Another good game

Here’s another fun and think-y game to try: Combo King, from Gamewright.

It’s got some in common with Yahtzee (rolling for particular combinations of things, adding, multiplying, etc.) but changes itself up from one turn to the next for, it seems, a more dynamic kind of play.  Don’t get me wrong – I’m a Yahtzee fan, too.  I just think this one might make a good precursor and/or alternative with some of the same or more fun and benefit.

And I recommend keeping the whole book/cover judgment adage in mind…

Raising participants

One of the arguments I hear for keeping kids in traditional school programs, even when those programs are not working, is that if you “let” kids focus on what they’re interested in and already good at, they’ll become too self-centered and involved in their own thing.  They won’t learn to be of service.  They won’t learn to think of others. They won’t be good citizens.  Also, I hear adults say, kids are already too self-involved thanks to social media; supporting their interests will only make it worse.

What’s missing from this argument is the acknowledgment that we’ve put kids in the position of having to defend their interests, to protect what matters to them from what we’d have them do instead.  By demanding that they spend most of their time on what we choose, we intensify their self-involvement. Continue reading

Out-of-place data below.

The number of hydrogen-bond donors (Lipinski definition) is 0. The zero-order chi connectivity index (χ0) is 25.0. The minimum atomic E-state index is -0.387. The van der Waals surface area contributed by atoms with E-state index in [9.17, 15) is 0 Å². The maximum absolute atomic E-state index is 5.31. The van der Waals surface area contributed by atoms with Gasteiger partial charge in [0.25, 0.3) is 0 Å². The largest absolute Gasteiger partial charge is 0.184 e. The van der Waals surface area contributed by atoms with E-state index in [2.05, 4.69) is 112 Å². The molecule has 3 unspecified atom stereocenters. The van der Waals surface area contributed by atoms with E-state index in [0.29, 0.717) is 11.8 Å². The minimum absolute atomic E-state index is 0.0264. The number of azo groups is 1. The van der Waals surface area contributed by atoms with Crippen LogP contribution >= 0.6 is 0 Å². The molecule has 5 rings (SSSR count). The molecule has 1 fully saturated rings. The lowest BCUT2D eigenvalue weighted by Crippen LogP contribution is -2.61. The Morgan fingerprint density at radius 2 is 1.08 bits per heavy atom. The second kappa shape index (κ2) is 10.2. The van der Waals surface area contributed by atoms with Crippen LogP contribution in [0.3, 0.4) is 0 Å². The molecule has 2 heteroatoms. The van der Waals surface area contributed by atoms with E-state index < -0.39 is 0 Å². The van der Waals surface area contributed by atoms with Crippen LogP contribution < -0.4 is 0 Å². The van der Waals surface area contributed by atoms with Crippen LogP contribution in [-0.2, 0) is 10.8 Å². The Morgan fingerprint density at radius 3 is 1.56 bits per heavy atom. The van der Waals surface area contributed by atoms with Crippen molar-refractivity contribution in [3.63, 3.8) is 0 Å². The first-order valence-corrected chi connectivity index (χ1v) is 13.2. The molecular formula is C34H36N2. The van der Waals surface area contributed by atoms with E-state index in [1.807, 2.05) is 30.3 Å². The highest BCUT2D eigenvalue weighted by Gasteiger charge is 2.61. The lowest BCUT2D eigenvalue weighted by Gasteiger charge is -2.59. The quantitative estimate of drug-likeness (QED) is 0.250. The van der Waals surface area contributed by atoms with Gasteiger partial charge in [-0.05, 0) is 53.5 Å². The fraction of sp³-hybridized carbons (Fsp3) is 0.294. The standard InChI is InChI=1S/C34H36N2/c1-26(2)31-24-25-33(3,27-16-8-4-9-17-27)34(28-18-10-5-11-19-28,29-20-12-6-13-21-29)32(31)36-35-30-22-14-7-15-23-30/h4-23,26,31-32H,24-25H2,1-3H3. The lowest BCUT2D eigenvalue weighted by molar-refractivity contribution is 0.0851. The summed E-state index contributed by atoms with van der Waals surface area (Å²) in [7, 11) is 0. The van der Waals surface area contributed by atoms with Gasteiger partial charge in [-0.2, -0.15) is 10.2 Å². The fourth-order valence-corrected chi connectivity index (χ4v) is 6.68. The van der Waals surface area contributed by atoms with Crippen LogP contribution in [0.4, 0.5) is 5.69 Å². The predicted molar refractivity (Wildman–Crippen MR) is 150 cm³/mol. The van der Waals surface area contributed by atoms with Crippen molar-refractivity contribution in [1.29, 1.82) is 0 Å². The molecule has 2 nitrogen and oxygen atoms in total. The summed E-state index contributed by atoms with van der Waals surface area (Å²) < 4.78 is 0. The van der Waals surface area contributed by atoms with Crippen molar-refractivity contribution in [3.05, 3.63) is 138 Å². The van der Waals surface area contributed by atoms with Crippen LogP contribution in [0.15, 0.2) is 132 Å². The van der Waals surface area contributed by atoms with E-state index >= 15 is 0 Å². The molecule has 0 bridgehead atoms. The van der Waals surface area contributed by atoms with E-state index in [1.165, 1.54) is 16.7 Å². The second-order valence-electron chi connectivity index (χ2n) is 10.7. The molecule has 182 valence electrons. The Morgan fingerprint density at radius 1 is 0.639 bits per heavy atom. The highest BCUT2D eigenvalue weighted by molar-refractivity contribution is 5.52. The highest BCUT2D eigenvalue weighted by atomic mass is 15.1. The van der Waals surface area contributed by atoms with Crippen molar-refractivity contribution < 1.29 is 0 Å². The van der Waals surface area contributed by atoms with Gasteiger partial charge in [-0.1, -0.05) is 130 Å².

Mathematician’s Lament…

I’m not sure how I didn’t know about this book already, but I’m glad I do now.  It’s called  A Mathematician’s Lament, and begins with the following quote from Antoine de Saint-Exupéry: “If you want to build a ship, don’t drum up people to collect wood and don’t assign them tasks and work, but rather teach them to long for the endless immensity of the sea.”

It’s not every day that a book about math, or anything about math for that matter, invokes… well, humanity.  That was my experience in reading through this excerpt.  If you’re someone who loves math, or dreads it, or worries how you’ll ever help your kids learn it, have a look at the excerpt and see if this one might be for you.

Exercise for the brain…

Solitaire has acquired the reputation for being a popular way to waste time in an office job.  It certainly can be that, but it’s also an opportunity for building mental agility and acuity.  It can also be very meditative, fun, and otherwise great, for some.  For others, it’s terrifically boring.